Stage shows are among the most memorable and the most difficult events to photograph! Dark environments, frequent lighting changes, moving subjects, far-off stages, dense crowds… there are lots of challenges! So, how do you take photos that will do you memories justice? Here are some tips.
Prepare your equipment
Use the same rule you use when travelling: keep it light! Do you really need so many lenses? Do you really have room to set up a tripod? Stay light or you might miss part of your show.
Ideally, the best bet for taking photos at a show is an SLR with a zoom lens. Confirm that taking photos is allowed; often it’s not. Ask in advance or just bring a compact camera.
- Turn off your automatic flash. Flashes are more than likely not allowed. It won’t be bright enough to light the artists on stage anyway, so you’ll just wind up lighting the heads and waving hands in front of you.
- Get as close to the stage as you can or find a high spot from which you can overlook the stage without being too far away.
- Look out for obstacles in the room. Microphone stands can cast ugly shadows and spotlights can create difficult backlighting.
- Frame a subject and not a group: it’s rare that all artists are in a good position at the same time. Start by gently pressing the shutter button but without taking the picture. That way, you’ll be ready to capture THE moment you want.
The golden rule for shows: flexibility! You never know what the light conditions will be for your photos, so you’ll need to react quickly to ready for changes.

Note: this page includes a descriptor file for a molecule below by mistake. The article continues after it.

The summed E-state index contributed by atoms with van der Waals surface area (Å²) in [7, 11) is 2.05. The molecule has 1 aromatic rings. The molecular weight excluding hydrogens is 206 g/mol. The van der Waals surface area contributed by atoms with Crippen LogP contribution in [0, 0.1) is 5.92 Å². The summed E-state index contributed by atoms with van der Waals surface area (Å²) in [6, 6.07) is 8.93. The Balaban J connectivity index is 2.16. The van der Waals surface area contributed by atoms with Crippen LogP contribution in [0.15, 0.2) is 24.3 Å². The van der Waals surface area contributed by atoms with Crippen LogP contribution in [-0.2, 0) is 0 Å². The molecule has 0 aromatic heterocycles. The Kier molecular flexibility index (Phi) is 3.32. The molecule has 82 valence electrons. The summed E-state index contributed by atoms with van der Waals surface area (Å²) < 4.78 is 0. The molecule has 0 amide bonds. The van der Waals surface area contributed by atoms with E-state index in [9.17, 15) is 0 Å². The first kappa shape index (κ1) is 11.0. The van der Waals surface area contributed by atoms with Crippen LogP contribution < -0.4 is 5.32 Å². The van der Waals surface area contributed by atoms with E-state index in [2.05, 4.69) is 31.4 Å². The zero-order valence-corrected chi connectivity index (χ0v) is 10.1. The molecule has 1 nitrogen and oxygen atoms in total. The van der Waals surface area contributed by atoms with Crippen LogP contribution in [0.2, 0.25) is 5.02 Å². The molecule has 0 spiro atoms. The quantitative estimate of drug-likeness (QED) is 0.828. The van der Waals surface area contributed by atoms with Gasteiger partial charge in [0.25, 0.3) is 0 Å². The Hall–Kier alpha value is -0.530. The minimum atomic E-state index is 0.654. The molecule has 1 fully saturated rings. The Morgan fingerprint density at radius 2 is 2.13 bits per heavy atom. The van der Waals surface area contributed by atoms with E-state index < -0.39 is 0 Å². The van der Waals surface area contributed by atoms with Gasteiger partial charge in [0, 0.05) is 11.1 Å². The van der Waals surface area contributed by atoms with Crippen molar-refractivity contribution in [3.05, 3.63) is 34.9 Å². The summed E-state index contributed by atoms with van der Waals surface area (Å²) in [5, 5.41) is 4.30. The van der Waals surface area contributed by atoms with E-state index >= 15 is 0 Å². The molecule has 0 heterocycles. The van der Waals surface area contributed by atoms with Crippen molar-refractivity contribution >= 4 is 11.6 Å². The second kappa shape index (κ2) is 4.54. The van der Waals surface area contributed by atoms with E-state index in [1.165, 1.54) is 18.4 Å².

- If your SLR or your compact camera allows you some adjustments, open the aperture to get more light. Go for the widest aperture possible (f/2.8 for compact cameras with AV Mode; f/1.8 or f/1.4 for SLRs).
- If you still get blurry pictures, increase the ISO (400 or 800), even if you risk getting some pixilation or grain. If your photos are over- or under exposed, try adjusting the exposure (± 1 or 2). If your compact camera doesn’t offer these options, try using the Night, Interior or Fireworks settings.
- Is your main camera your mobile phone? No problem. The latest models often have lenses that open at f/2 or lower and many tools can increase their performance in a show context: portable lenses, applications designed for night photography, etc. Make sure to hold your phone with both hands or equip yourself with an axis stabilizer and don’t hesitate to activate the burst mode: you can select the best images later at home.